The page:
• Learn to speak your child's language. Children are as different as the colors and values of the universe. If you determine which style your child is most receptive to when they are learning and you speak it often, you will have a virtual galaxy of open communication between you. In other words, if your child is a visual learner, draw pictures. If your child needs a lot of hugs, give them often. If your child likes verbal praise, praise away! Once you have unearthed this wealth of knowledge, use it to your advantage.
  • NO means NO, end of conversation. Don't banter with your child at any age. When you say no, mean it. You don't have to give a reason why. You don't have to rationalize it. Just say it and be firm. Set your expectations, you can even write them down, then stick to them.

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  • Did you know that between 95-99% of your child's socialization comes from you, the parent. If you are the birth parent, they also share 50% of your chromosomes so you basically have a tiny little version of you. Scary huh? This is your legacy so now that you've made your mark, ensure that what you pass on is quality work. Nurture your children and give them best parts of you. What this means is that everything they see, hear and feel at home is recorded and stored for later use. You're a lot like your parents aren't you? It's inevitable. Studies show that kids who were adopted display characteristics of their birth parents even though they were raised in an entirely different atmosphere.
  • Don't treat your child like a piece of fine china that never comes out of the case. It's like putting them inside of a straight-jacket and then paralyzing them. Let your kids get messy. Let them fall down. Let them crash. Let them experience life to the fullest. It's the only way to get them ready for the real world in the real world. Your child has to experience good things and bad things. If you don't allow them to experience both the good and the bad, they won't be prepared to survive out there! Eventually you're going to want them to spread their wings and fly so teach them about responsibility, accountability, integrity and trust. Those four words will take them a long way in life.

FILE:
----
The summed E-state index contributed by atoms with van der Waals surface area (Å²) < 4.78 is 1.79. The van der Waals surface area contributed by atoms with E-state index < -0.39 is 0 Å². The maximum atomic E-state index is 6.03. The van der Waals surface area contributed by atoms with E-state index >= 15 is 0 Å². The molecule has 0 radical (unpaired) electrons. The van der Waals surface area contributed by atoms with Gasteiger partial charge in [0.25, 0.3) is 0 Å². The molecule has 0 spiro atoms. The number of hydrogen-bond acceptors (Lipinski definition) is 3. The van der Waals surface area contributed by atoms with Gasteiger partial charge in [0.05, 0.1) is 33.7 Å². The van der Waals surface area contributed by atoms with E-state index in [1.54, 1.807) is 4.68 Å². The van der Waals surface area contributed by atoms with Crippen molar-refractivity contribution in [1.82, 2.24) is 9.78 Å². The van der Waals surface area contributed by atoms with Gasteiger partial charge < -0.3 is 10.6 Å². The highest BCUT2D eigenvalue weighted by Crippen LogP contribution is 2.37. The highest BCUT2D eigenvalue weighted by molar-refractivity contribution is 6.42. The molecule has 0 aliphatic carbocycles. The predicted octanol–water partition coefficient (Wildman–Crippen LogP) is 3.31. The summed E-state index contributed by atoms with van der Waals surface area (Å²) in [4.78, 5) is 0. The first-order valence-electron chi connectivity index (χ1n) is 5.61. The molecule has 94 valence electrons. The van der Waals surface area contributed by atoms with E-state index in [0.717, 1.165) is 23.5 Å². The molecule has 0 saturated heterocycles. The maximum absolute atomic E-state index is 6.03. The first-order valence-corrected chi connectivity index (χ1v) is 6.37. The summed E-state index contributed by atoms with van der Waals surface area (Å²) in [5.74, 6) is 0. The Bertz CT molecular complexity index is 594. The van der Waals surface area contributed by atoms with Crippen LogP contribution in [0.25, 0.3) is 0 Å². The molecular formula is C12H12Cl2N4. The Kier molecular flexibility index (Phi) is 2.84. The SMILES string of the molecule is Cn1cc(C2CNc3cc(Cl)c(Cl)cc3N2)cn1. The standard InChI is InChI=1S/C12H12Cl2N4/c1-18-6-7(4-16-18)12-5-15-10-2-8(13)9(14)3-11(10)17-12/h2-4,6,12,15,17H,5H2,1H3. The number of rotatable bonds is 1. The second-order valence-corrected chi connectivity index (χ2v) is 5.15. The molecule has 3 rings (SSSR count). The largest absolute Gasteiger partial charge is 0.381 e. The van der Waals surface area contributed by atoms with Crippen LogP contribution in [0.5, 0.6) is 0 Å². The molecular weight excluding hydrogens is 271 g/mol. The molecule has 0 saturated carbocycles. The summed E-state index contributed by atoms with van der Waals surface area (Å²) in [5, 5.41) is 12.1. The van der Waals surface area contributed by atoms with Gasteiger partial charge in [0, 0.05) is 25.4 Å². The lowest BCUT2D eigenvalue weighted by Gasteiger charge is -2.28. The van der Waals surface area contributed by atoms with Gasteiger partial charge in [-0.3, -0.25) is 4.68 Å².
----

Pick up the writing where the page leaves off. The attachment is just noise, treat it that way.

• When something bad does happen to your child, don't make a big deal out of it. Your kids will take their cues from you so if you freak out, they will too. Stay calm and collected. You don't have to sprint the 50-yard-dash in 4 seconds flat when your child gets a boo boo. Even if your kiddo breaks their arm, it's going to be fine. They look to you to see how to act so put on your game face!
  • Don't bribe your kids. If your kids thrive on external motivations, life is going to seem awfully unfair. Who's going to bribe them when they go to college or get a job in the real world? Allow kids to work for privileges and special things. It gives things a sense of value and gives them pride in earning those things.

Final thought: Parenting is tricky. Children are unique and amazing and there are undoubtedly many ways to achieve the same results however, one thing is certain: kids thrive in structured settings. If you are a beginner or an expert, you know that it's tough to stay focused 100% of the time. It's easy to give in because parenting is an exhausting full-time job. Hang in there! The time will fly right by and before you know it, you will have self-sufficient teenagers who want to work, feel good about themselves, have high self esteem and communicate effectively. Wouldn't it be fantastic if it were that easy! There are sure to be bumps and valleys along the way. Most importantly, enjoy this fantastic life!


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    • krsharp05 profile image

      Kristi Sharp 5 years ago from Born in Missouri. Raised in Minnesota.

      Thank you for taking the time to read. It's an ongoing process :)

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      flashtemplatesok 5 years ago from New York

      Nice post and nice pieces of advice:)